With summer sports winding up and pre- season training for winter sports commencing, it is not surprising that today I saw my first case of shin splints (Medial Tibial Stress Syndrome), for this year.
Medial Tibial Stress Syndrome (MTSS) is the medical name for lower leg pain that occurs below the knee on either the front outside part of the leg (anterior shin splints) or the inside of the leg (medial shin splints). MTTS is a common injury seen in many running or jumping based sports for exam- ple, basketball, netball, football or hockey.
Shin splints most commonly occur when repetitive or prolonged activities place strain on where the muscles attach to the outside lining of the bone (tenoperioste- um). Put simply, the cause of MTTS can be summed up in four words: too much too soon. Athletes often first experience shin pain early in the season due to decondi- tioning and when training surfaces are gen- erally harder. Later in the season it can be caused by increased load or fatigue from over training and not allowing enough time for recovery between activities.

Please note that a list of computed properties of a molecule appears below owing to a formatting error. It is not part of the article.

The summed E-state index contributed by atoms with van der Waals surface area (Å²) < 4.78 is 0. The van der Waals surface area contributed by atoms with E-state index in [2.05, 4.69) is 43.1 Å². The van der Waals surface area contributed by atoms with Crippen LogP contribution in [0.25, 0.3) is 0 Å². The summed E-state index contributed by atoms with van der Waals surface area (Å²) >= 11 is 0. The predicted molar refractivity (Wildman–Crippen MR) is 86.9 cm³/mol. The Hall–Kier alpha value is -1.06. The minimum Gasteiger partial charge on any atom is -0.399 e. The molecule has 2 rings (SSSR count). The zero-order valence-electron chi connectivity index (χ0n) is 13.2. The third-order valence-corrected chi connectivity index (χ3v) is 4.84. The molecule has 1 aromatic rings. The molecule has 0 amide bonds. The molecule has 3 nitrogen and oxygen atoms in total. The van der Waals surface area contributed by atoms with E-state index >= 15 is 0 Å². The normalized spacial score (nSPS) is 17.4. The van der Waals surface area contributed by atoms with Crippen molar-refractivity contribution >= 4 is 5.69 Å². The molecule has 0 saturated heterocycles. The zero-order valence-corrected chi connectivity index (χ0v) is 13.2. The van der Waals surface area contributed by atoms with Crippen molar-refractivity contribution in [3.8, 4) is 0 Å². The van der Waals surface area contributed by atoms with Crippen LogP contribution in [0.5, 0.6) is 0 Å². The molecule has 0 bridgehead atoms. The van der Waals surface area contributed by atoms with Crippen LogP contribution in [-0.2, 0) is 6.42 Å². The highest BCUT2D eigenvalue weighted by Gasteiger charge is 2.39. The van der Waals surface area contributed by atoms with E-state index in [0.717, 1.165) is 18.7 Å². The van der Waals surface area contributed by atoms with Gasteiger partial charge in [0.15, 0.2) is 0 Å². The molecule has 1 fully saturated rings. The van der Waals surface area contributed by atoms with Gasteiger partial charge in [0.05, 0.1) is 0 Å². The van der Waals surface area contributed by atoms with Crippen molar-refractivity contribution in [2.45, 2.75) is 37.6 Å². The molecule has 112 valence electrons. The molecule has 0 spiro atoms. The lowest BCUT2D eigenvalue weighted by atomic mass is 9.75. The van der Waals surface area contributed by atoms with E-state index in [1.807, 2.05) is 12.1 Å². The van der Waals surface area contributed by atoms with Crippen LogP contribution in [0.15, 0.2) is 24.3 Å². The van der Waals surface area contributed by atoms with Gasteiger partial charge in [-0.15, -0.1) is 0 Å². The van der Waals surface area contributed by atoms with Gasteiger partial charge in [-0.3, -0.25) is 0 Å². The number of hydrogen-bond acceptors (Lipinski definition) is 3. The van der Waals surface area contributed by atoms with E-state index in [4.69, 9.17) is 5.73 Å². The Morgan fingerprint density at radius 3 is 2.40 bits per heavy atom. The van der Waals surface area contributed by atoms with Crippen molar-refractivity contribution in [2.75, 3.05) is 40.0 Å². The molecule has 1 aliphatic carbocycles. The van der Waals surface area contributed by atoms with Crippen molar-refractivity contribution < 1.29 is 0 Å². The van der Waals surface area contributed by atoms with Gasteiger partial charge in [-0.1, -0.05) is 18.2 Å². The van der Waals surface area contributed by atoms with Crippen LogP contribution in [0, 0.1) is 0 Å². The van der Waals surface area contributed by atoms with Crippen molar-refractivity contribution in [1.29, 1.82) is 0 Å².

If you have shin splints stretch your calf muscles regularly through the day. Another good stretch is to kneel on a carpeted floor with your legs and feet together and toes pointed directly back then slowly sit back onto your heels, pushing your ankles onto the floor until you feel tension in the mus- cles in your shin. Hold for 15 seconds then relax and repeat. When you return to sport, increase your load slowly and avoid run- ning on hills and hard surfaces until your pain goes completely.
“For the fitness of you”